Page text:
100 Mumbai colleges goofed up while correcting EVS paper: probe
An inquiry into the incident, conducted by the Mumbai division of the Maharahstra State Board of Secondary and Higher Secondary Education, revealed the flawed marking of the colleges.mumbai Updated: Nov 19, 2014 22:06 IST
Around 100 junior colleges in Mumbai division, including many in Thane and Raigad, had goofed up in awarding marks in environment education (EVS) in the Higher Secondary Certificate (HSC) examination held in February-March this year.
Several students failed the subject because these colleges awarded marks out of 20, instead of 50.
The board had corrected the mistakes in marking soon after the results and is holding awareness drives across colleges to ensure that such mistakes aren’t repeated in the upcoming 2015 exams.
An inquiry into the incident, conducted by the Mumbai division of the Maharahstra State Board of Secondary and Higher Secondary Education, revealed the flawed marking of the colleges. The report was submitted recently to the board by education inspectors, who were asked to visit colleges to find out the causes.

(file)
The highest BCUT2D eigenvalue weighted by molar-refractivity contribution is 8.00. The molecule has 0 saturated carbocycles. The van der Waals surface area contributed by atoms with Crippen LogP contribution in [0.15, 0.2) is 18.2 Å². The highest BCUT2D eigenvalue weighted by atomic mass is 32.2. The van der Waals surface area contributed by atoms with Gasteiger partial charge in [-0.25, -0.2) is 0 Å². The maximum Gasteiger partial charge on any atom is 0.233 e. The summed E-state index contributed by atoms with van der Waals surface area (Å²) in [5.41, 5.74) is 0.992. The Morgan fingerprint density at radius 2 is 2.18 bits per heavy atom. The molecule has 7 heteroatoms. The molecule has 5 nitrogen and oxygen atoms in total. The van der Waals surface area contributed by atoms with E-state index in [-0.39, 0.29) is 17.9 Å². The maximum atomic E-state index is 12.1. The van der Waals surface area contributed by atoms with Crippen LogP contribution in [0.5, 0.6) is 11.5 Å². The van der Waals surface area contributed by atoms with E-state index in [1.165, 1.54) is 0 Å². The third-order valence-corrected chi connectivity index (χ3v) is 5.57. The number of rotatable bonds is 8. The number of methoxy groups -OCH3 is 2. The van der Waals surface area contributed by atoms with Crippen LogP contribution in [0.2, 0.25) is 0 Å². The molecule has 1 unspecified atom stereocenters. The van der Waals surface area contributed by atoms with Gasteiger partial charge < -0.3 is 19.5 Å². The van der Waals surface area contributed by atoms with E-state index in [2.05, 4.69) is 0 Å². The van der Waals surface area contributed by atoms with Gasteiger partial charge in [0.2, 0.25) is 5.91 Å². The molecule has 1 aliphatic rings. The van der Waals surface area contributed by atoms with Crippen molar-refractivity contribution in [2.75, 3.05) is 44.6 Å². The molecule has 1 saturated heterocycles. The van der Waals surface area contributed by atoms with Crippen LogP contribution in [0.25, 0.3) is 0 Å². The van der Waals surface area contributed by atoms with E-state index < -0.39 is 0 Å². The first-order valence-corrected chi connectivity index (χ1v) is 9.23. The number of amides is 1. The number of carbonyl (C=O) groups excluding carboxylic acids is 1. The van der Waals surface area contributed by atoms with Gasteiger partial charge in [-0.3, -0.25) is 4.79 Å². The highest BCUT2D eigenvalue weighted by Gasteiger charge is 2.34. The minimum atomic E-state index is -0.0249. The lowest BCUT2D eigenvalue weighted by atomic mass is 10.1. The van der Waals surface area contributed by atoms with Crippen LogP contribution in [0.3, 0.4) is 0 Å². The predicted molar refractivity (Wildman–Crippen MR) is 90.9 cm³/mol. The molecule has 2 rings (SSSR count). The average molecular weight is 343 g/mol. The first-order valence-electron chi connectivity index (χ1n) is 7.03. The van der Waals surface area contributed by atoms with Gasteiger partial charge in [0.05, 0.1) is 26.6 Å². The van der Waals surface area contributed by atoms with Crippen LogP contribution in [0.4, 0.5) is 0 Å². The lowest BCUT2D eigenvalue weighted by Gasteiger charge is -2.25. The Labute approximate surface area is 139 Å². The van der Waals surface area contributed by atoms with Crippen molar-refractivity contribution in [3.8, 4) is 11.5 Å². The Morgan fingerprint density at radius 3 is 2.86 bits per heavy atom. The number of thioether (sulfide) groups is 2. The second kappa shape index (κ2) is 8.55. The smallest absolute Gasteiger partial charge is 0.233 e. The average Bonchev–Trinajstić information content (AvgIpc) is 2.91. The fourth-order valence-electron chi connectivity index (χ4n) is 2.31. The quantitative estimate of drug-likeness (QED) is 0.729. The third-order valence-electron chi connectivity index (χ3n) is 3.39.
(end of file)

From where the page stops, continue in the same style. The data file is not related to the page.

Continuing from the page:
Many colleges were unaware that the EVS subject, that was previously only a graded subject, was to be a marked subject, carrying 50 marks from the February 2014 exams. “We found that many students from these colleges had failed in the exam because they had been given marks out of 20,” said Laxmikant Pande, divisional chairperson of the board.
Pande said that the board had already corrected the results of the students when the colleges had approached them on a case-by-case basis, after the results were announced in June, so students did not suffer. “We had received many complaints from colleges that large numbers of their students had failed EVS,” said Pande. “On investigating we found out about the mistakes.”
Colleges had also made other mistakes such as misplacing project work done by the students for the practical exams. “In such cases, it is hard to know whether it was a genuine case or the college was indulging in some malpractice,” said Pande. “So we conducted an inquiry into it as well.”
Learning from the incident, the board has also doubled its efforts to spread awareness among colleges. “We held awareness drives across 11 colleges and informed the officials concerned about the latest examination rules,” he said. “We also spoke to them about the common mistakes made by the teachers during assessments and how to avoid them.”